“In rational prayer, the soul may be said to accomplish three things important to its welfare: it withdraws within itself, it accommodates itself to destiny, and it grows like the ideal which it conceives.” – Santayana, Life of Reason
Should you conclude there is sufficient evidence or reason for belief in God and that He is a personal deity, you will next likely decide whether to practice an established religion. Either way there will be a critical subsequent step – relationship to or experience of the divine. There are three basic methods of this interaction – prayer, spiritual experience, and meditation or contemplation.
Prayer is of course direct conversation with or appeal to the divine. This can take the form of thankfulness, reverence (worship), remorse (seeking forgiveness), or intercession (help for oneself or another). According to Aquinas, Socrates thought we should pray only for ‘good things’ as God knows best what is good for us (Aquinas’ source is Valerius Maximus). But Aquinas thinks “our motive in praying is not that we may change the divine disposition, but that, by our prayers, we may obtain what God has appointed.,” He also says, “prayer …directs man’s intellect to God,” while inspiring us with holy desires;, and praying for our salvation conforms our will to God’s will.1
Paul Tillich expresses a more existential meaning of prayer as a self-transcendence which serves to “reunite the creature with its creative ground” and is “an actualization or our ultimate concern.” But like Aquinas, he denies that in prayer, one expects God to interfere with existential conditions, rather one hopes to direct the given situation toward fulfilment. The faith the person has in God is the power which transforms the existential situation.2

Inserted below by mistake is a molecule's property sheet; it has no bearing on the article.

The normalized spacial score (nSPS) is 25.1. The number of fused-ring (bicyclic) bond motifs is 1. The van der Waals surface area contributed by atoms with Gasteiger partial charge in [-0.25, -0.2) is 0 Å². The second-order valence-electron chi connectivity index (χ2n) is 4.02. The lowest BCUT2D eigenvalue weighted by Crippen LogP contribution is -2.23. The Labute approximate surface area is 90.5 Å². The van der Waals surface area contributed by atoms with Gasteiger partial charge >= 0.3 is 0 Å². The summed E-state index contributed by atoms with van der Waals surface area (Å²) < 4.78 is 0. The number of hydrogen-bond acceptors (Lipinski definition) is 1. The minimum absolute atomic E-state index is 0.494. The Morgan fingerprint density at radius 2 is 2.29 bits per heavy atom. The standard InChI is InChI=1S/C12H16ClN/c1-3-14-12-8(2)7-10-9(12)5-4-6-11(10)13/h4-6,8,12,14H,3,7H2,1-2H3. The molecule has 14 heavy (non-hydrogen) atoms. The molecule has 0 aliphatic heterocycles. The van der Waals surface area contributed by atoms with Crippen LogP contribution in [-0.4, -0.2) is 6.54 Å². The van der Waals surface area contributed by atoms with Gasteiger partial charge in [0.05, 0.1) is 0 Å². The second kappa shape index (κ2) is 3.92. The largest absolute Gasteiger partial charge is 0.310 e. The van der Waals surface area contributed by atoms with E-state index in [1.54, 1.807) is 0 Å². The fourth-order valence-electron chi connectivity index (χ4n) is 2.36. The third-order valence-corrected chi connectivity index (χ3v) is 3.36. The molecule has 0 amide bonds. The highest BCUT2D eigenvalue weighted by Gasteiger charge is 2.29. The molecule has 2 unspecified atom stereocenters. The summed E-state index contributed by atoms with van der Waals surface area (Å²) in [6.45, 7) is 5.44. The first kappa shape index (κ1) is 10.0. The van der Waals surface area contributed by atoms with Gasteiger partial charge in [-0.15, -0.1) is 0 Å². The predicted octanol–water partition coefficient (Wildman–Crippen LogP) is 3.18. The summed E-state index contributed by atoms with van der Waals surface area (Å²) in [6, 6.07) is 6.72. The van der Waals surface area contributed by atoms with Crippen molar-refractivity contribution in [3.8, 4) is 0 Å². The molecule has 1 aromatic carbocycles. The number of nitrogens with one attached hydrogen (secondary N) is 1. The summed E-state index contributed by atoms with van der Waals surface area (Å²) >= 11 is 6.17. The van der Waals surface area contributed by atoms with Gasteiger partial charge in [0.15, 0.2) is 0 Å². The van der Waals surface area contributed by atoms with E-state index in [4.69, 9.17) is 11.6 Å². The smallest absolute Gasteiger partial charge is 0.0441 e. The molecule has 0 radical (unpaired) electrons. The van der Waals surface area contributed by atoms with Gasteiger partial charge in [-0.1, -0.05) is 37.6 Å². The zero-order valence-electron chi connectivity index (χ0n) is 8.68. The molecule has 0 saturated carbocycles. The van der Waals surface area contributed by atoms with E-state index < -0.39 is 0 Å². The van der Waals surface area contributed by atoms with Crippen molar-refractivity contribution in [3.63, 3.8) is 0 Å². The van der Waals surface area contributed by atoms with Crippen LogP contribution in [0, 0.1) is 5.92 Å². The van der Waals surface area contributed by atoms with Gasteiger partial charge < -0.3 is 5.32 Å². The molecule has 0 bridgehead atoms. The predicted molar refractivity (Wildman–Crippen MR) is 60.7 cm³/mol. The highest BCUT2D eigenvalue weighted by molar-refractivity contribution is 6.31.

Meister Eckhart expresses this more ethereally, “Not for the first time tomorrow will God grant thy supplication and thy prayer: he has granted it already in his eternity ere ever thou becamest man. Suppose they prayer is foolish or lacking in earnestness, God will deny it thee not then, he has denied it thee already in his eternity.”3
If you have ever been in a crisis, particularly one which threatens your life or that of a loved one, you probably appealed to the divine to intervene. In a sense, this can be interpreted as an instinctual ‘belief’ in God – i.e. by default in circumstance of helplessness. It may be worth mentioning that clinical studies of intercessory prayer for the sick give mostly negative results, although a 2009 review article of ten studies on 7446 patients concluded the evidence did not support a recommendation for or against prayer for aiding the sick.4
Non-crisis prayer however requires more conscious belief and is experienced as calming and rewarding in itself to its practitioners. It can lead to a spiritual experience – the topic of the next section.
1Brody, Baruch A. Readings in the Philosophy of Religion. Prentice-Hall, Inc. Englewood Cliffs, NJ. 1974. ISBN 0-13-759340-6, pages. 546-547.
2Tillich, Paul, Systematic Theology, The University of Chicago Press, 1967. ISBN 0-226-80336-8. Volume 1 p. 267.
3Perry, Whiteall N., A Treasury of Traditional Wisdom. Fons Vitae Edition, 2000. ISBN 1-887752-33-1, p.524.
4Roberts, Leanne, et. al. Intercessory prayer for the alleviation of ill health. 2009. https://www.cochranelibrary.com